As appeared in Marijuana Venture / October 2016

By Neil M. Kaufman

Many cannabis companies seeking to raise capital appear to have some misunderstand­ings about how to do so. In order to clarify these prevailing mis­conceptions. here’s a look at five common myths within the cannabis industry about raising capital.

Myth: Cannabis businesses cannot obtain financing.
Unfortunately, many banks will not extend financing to companies within the cannabis industry because marijuana is prohibited by federal law. However, the availability of alternative financing, such as private equity and convertible notes, has increased as acceptance of cannabis in various U.S. jurisdictions has created new medical and recreational cannabis markets. Accordingly, cannabis compa­nies can, and do, successfully raise var­ious types of growth capital.

While the industry has its own set of uncertainties, investment in cannabis companies has been rapidly growing.

Companies can raise money without making substantive disclosures in offering documents, such as a private placement memorandum or term sheet with a business plan and risk factors.

Although cannabis businesses may technically be in violation or federal con­trolled substances laws, they are still re­quired to comply with federal and state securities laws.

Many types of offerings have specif­ic disclosure requirements that must be made to prospective investors. While pri­vate placement offerings are exempt from federal registration, they are still required to provide fair disclosure to investors. For example, all offerings are subject to Se­curities Exchange Commission Rule 10b-5, which imposes on the issuer a duty to disclose all material information (i.e., that which would affect a reasonable inves­tor’s investment decision) and to not omit any information which, under the circum­stances, would render the disclosed infor­mation misleading. If an issuer is found to have violated Rule 10b-5, the investors will have a right of rescission, which en­titles them to a refund of their investment. Generally speaking, only offerings made exclusively to institutional or very highly sophisticated investors can safely be made without full disclosure.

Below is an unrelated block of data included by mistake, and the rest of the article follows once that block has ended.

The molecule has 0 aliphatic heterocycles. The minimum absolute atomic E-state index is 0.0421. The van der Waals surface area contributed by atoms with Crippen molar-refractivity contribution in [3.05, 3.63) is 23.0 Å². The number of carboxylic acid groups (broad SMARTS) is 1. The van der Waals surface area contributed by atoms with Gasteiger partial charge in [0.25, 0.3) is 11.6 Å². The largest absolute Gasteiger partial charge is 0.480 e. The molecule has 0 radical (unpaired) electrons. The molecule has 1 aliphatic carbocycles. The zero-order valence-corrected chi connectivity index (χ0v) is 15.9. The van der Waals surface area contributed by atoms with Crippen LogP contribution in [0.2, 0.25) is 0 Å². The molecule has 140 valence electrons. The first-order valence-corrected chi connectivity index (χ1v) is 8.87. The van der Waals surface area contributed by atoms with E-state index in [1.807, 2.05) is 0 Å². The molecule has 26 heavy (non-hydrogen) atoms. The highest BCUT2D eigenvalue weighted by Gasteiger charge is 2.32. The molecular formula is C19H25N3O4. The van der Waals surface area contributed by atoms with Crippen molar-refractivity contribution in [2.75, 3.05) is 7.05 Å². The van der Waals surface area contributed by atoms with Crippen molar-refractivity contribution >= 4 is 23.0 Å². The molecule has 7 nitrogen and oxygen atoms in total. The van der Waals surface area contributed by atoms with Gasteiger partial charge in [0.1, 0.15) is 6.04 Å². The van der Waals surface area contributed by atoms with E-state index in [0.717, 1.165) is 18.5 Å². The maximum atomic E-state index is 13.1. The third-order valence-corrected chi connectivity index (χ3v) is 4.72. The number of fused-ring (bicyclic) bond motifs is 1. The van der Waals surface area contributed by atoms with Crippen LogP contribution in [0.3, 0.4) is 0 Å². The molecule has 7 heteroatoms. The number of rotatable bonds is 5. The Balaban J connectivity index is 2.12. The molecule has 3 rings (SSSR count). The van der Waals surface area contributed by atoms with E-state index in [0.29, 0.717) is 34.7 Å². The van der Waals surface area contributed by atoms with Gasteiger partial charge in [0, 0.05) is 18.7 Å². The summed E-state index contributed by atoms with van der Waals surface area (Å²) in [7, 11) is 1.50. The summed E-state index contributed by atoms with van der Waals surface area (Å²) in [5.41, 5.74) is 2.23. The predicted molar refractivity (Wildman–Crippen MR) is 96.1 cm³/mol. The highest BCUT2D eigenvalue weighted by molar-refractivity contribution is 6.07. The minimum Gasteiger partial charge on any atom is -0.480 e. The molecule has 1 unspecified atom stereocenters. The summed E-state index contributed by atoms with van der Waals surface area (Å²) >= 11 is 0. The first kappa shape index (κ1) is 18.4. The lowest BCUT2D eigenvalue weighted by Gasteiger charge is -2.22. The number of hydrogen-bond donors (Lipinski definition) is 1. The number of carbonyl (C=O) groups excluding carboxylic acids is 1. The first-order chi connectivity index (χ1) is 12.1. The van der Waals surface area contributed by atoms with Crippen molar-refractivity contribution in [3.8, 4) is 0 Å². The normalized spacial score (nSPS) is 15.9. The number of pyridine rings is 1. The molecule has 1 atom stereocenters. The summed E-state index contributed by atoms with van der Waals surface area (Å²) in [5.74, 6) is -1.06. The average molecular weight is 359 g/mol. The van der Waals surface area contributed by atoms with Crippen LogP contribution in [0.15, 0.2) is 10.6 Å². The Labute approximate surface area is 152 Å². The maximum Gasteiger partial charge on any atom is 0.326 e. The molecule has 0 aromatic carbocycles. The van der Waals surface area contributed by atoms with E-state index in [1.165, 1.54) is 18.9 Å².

Just because other companies have seemingly avoided a lawsuit or an indictment so far, that does not mean they are in compliance with the applicable legal requirements. A securities law violation can result in being required to return in­vestor money, criminal prosecution, civil injunctive actions and considerable regu­latory penalties and fines. in addition to very high legal fees. Furthermore, com­panies that are caught violating the secu­rities laws may never again be able to be involved with a company raising capital.

Raising capital does not re­quire disclosures or offering documents for companies that are: (a) only raising a small amount; (b) only raising money from family and friends; or (c) only sell­ing notes or convertible notes.

U.S. securities laws apply to both eq­uity and debt, regardless of how much is raised or the relationship with the inves­tor, unless the investor actively partici­pates in operating the business. Notes and convertible notes are “securities” that are subject to the same legal restrictions as stock and other equity.

Due diligence is not necessary.                                                                                                                              In order to prepare offering documents that contain appropriate disclosures, a rea­sonable due diligence investigation of the issuer will need to be conducted. With a proper due diligence review, issuers can avoid deficiencies in the offering docu­ments that may give rise to liability. Any registered broker-dealer that raises capital for a company is required to complete a thorough due diligence investigation. In addition, legal counsel to the company is required to conduct a reasonable due dili­gence investigation; otherwise, they would be subject to the same level of liability to investors as the issuer (typically, the amount raised). 

Cannabis companies do not need to worry about state securities laws or “blue sky” filings or registrations.

State securities or “blue sky” laws are designed to protect investors against mis­leading or fraudulent practices within that state. While an exemption from federal registration may relieve an issuer from filing or registering with the Securities and Exchange Commission, issuers rely­ing on such exemptions may still need to make certain filings to comply with state securities laws. Even offerings exempt from SEC registration (such as private placements) may be subject to state no­tice filing requirements, filing fees and anti fraud liability. In many states, filing a copy of a federal Form D with the appro­priate state agency is all that is required, but the laws of each state where the offer­ing is conducted (the issuer’s home state and all states where investors are located) must be examined.

Neil M. Kaufman is the managing member of Kaufman McGowan PLLC (, a corporate and securities law firm with offices in New York. He has more than 35 years of experience in corporate and securities law. Member Sean J. McGowan contributed to this article. 


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